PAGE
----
Posts tagged Labor & Employment Law.

In this new podcast episode, recent cases and news from the world of Labor & Employment Law will be discussed, including:

FMLA Retaliation – What constitutes “protected activity” under the FMLA?

Perkins v. City of New York – In this failure to accommodate case, the Court concluded that an ineffective accommodation does not satisfy the requirements of the law.

Davis v. City of Montevallo – Your employee handbook has a solid at-will disclaimer so you can’t get in trouble for a termination – right?

Pregnancy Discrimination – The Pregnant Workers Fairness Act ...

The New Year is here and this episode will consider some trends from 2022 and what to expect in 2023 and beyond.

It’s the holidays and employment lawyers everywhere issue their annual advice about holiday parties.  Here are 9 thoughts for employers considering a holiday party for their employees: 

On October 13, 2022, the U.S. Department of Labor (DOL) published a Notice of Proposed Rulemaking (NPRM) to modify Wage and Hour Division regulations to revise its analysis for determining employee or independent contractor classification under the Fair Labor Standards Act (FLSA).  

In honor of Thanksgiving last week, today’s episode will focus on eight things employers do or don’t do that give plaintiffs’ attorneys (attorneys who represent employees against employers) reasons to be thankful.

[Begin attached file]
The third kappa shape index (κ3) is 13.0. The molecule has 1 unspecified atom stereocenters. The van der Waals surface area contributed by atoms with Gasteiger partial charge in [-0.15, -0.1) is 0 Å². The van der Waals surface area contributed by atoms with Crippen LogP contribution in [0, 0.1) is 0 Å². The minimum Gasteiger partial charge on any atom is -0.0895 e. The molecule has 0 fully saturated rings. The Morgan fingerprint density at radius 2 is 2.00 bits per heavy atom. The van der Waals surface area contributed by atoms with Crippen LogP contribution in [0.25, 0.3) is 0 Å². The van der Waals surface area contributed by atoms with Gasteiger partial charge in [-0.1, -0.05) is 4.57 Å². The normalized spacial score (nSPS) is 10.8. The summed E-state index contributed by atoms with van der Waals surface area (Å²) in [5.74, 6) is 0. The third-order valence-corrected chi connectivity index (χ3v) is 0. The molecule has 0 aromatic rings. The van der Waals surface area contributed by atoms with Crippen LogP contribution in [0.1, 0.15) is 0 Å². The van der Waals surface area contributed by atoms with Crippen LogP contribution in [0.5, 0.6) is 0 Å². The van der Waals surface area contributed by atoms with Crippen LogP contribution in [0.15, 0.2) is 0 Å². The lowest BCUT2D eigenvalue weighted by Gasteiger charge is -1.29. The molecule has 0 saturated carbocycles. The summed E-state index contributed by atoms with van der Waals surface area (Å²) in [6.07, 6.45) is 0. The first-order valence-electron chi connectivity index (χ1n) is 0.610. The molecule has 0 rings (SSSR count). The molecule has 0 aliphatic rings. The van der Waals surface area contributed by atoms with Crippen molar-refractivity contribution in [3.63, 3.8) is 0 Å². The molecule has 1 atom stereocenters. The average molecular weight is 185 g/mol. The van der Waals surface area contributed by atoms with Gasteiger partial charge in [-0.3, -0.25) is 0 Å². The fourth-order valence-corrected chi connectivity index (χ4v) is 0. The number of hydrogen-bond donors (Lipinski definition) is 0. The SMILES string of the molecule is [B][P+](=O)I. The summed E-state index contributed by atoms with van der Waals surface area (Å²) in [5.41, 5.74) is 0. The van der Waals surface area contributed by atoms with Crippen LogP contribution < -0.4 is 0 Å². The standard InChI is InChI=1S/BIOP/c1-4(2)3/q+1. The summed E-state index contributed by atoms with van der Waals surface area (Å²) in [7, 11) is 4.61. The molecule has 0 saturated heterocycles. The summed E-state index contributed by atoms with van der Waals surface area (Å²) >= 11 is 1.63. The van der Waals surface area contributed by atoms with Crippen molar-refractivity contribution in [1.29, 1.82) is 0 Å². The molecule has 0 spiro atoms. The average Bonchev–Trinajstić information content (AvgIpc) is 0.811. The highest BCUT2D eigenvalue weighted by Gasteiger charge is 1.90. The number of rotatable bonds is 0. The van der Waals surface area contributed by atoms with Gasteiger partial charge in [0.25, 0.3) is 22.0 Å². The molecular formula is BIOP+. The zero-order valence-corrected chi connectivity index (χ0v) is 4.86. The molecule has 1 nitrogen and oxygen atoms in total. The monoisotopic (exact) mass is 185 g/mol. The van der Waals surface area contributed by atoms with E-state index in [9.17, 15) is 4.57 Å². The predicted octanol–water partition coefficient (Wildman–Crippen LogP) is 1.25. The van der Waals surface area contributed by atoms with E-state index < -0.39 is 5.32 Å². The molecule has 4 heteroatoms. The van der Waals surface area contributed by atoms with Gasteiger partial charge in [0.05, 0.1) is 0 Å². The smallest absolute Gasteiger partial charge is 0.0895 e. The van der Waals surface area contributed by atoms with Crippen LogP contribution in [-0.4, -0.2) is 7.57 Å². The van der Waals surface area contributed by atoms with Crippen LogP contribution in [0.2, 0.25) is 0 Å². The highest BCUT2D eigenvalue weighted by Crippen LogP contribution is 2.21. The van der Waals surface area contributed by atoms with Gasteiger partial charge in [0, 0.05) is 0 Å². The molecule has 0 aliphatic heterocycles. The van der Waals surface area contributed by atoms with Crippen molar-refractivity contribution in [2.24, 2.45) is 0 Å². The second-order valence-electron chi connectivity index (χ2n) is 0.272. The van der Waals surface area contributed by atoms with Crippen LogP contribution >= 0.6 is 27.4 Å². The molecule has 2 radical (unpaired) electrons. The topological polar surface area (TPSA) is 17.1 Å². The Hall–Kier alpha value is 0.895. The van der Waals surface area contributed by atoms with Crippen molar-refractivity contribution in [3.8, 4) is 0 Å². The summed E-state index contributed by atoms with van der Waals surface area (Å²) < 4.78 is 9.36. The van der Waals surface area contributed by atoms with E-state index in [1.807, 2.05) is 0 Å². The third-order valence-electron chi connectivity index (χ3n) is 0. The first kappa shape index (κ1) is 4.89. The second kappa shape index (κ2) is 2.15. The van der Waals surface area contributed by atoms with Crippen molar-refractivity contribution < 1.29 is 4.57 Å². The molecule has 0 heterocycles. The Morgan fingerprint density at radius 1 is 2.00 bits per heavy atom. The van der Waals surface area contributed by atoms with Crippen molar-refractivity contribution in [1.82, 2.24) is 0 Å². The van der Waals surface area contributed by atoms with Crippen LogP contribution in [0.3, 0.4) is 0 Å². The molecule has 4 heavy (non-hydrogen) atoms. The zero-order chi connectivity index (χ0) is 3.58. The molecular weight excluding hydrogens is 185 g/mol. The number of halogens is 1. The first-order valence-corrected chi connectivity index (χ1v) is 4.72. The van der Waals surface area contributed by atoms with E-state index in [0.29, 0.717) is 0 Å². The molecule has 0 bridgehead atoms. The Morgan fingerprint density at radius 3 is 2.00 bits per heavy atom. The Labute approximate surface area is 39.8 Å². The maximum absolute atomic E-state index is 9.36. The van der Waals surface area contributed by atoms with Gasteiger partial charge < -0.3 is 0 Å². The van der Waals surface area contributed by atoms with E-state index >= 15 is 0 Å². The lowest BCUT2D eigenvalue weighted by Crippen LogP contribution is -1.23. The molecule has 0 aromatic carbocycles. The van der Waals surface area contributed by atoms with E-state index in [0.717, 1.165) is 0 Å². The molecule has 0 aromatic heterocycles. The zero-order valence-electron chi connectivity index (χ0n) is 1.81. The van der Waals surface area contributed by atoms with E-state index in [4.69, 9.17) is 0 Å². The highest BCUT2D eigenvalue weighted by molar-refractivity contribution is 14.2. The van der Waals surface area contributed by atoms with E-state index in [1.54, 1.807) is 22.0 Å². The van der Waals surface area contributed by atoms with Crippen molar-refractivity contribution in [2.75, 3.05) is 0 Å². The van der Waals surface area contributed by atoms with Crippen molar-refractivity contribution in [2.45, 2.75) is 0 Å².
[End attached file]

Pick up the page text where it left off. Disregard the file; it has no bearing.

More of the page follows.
In January 2022, the New York City Council amended the New York City Human Rights Law (NYCHRL) to require employers advertising in New York City to include a good faith salary range for every job, promotion, and transfer opportunity advertised. Advertisement is defined as a written description of an available job, promotion, or transfer opportunity that is publicized to a pool of potential applicants, including, but not limited to, posting on internal bulletin boards, internet advertisements, printed flyers distributed at job fairs, and newspaper advertisements.

A new feature of The Practical Employment Law Podcast will be interviews of guests with insights into employment law, including attorneys, business owners and managers and  just about anyone with something interesting to say.   

Training repayment agreement provisions (TRAPs) are a hot topic lately. These agreements, which may be stand alone or included in a broader employment agreement, require employees who have completed an employer provided training program to reimburse the employer for some or all of the cost of the training if they leave within a certain timeframe.

On September 27, 2022, California Governor Gavin Newsom signed Senate Bill (SB) 1162 into law. This law builds upon and expands the existing SB 973, a 2020 law, which requires employers with 100 or more employees to submit pay data reports to the California Department of Fair Employment and Housing.

Effective January 1, 2023, employers with 100 or more employees will be required to submit pay data reports to the Civil Rights Department within the Business, Consumer Services, and Housing Agency on or before the second Wednesday of May 2023, and for each year thereafter. This requirement ...

Today’s episode will consider a couple of controversial topics. First, the CDC recently updated its COVID-19 guidance for the workplace in some surprising ways. Because many employers defaulted to the CDC for workplace guidance and because emotions continue to run high regarding these issues, employers should be aware of the changes.

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